The Federal Trade Commission (FTC) is expected to vote on Wednesday (July 21) on whether the makers of everything from iPhones to farm equipment should push consumers to use licensed dealers to repair products.
According to Reuters, the vote will determine whether the FTC will make the so-called “right to repair” issue a priority, following a report released in May showing that companies use a variety of tactics to dissuade consumers from seeking repairs by third parties, who often charge less than dealers. These practices — which include license agreements and denigrating spare parts that don’t come from the manufacturer — have been called anti-competitive by critics.
In the report, the FTC says repair restrictions hurt small businesses as well as consumers. As PYMNTS reported in May, the thinking here is that repair businesses are unable to compete when companies put out products that aren’t easily fixed (or can’t be fixed in an economical fashion). This lack of choice can inflate repair prices to a place where it’s cheaper to just buy a new product.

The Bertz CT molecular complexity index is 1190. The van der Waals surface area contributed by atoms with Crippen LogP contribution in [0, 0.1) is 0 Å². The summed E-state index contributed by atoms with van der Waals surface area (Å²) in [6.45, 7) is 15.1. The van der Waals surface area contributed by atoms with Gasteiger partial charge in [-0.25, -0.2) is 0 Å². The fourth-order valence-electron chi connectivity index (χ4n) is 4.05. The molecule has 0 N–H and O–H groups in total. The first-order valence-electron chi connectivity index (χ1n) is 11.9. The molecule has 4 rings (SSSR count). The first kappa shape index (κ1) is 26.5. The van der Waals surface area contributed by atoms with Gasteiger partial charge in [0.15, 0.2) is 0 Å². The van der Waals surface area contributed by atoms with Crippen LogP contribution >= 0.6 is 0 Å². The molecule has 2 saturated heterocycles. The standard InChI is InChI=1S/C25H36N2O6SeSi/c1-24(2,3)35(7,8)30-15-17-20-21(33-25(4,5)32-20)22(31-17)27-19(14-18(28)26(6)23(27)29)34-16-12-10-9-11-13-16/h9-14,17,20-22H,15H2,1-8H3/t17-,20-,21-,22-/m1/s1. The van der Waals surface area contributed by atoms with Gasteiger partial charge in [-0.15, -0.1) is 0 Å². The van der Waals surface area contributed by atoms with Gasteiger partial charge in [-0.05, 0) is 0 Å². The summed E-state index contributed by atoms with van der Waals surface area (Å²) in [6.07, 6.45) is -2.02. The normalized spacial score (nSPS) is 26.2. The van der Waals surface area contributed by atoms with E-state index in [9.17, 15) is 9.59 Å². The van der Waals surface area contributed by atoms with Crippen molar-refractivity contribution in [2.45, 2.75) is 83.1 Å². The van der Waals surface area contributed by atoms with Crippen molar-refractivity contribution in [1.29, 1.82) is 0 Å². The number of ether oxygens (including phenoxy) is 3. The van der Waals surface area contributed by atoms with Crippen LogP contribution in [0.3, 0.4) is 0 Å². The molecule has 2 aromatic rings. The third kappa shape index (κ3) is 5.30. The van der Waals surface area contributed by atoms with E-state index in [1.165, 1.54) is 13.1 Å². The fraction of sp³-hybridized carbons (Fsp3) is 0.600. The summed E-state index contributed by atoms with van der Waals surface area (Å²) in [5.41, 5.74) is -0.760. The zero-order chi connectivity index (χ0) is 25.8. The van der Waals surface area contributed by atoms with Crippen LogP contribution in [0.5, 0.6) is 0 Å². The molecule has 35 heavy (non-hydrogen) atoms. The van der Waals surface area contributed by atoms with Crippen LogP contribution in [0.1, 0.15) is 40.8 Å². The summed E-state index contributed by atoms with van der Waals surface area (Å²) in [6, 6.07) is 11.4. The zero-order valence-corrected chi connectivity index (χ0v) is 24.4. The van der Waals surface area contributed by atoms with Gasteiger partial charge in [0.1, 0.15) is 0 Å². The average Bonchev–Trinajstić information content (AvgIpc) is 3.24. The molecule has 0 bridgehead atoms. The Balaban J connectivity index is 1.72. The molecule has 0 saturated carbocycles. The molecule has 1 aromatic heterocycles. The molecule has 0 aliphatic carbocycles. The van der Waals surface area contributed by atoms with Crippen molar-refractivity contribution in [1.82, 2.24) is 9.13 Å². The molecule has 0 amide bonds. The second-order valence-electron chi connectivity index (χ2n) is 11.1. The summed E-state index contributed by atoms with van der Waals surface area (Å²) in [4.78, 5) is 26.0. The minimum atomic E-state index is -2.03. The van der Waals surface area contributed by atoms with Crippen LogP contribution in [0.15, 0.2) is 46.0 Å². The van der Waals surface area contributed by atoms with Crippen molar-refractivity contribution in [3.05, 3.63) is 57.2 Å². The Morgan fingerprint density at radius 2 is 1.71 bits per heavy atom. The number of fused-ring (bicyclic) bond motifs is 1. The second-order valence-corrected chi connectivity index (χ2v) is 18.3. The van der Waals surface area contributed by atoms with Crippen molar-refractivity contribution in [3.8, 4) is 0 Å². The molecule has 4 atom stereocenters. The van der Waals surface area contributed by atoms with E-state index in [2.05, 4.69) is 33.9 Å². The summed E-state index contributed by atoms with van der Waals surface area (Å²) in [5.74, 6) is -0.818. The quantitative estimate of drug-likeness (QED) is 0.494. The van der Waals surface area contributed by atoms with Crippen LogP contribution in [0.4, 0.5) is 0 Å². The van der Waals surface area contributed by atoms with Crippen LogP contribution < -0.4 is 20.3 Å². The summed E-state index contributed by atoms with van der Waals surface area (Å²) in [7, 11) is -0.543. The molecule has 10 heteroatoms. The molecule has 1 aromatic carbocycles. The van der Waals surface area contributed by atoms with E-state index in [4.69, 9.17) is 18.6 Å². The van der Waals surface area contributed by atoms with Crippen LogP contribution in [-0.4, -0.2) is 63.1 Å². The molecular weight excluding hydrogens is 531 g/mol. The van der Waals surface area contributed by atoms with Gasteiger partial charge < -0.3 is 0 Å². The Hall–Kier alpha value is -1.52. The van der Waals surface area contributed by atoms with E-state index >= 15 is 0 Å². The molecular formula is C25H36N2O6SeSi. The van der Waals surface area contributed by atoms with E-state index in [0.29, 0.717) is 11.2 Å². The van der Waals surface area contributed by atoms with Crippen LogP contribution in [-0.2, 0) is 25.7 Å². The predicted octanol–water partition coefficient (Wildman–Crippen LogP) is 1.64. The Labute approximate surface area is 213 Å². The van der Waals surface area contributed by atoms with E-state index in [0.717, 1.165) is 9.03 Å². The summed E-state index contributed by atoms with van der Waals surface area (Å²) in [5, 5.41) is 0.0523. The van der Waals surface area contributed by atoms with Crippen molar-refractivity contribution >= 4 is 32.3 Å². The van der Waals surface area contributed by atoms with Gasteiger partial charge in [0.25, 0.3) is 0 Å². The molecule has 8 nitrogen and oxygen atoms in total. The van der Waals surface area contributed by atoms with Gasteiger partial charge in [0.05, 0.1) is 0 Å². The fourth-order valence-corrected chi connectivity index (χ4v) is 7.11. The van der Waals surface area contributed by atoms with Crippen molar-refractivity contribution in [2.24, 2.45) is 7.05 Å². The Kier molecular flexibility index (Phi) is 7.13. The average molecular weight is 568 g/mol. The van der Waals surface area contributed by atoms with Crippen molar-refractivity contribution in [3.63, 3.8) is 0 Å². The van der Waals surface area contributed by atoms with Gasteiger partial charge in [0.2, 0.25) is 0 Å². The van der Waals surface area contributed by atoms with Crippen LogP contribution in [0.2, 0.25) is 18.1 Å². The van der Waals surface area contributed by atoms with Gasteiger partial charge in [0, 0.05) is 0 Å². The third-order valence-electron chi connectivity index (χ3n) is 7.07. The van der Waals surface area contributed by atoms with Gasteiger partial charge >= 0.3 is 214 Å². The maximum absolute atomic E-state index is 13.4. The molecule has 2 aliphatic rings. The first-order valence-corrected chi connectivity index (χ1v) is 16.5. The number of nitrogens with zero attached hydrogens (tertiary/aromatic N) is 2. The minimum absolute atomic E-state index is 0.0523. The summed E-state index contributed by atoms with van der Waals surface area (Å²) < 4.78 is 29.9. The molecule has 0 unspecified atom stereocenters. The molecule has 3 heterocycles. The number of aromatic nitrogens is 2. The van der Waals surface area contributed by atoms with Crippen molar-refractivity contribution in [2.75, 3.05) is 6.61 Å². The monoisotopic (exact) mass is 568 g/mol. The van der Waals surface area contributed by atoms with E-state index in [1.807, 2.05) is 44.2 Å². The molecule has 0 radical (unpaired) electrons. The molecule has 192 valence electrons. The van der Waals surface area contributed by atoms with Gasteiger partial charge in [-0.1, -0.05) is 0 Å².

The report uses the example of Apple, which has stringent rules for independent computer repair shops that want to work on iPhones, MacBooks and other devices. These stores could face random inspections and audits for up to five years.
The five FTC commissioners — three Democrats and two Republicans — are also due to vote on whether to rescind a 1995 policy statement dealing with mergers. Should they rescind the statement, “a company that had been stopped from proceeding with one merger must give prior notice to the FTC if it is contemplating a similar transaction,” Reuters said. The commission would then be able to halt the transaction without needing to launch a months-long investigation into the new merger.
Finally, the FTC is also scheduled to vote on whether to rescind a regulation that says clothing makers need to spell out how their clothing should be cared for on tags.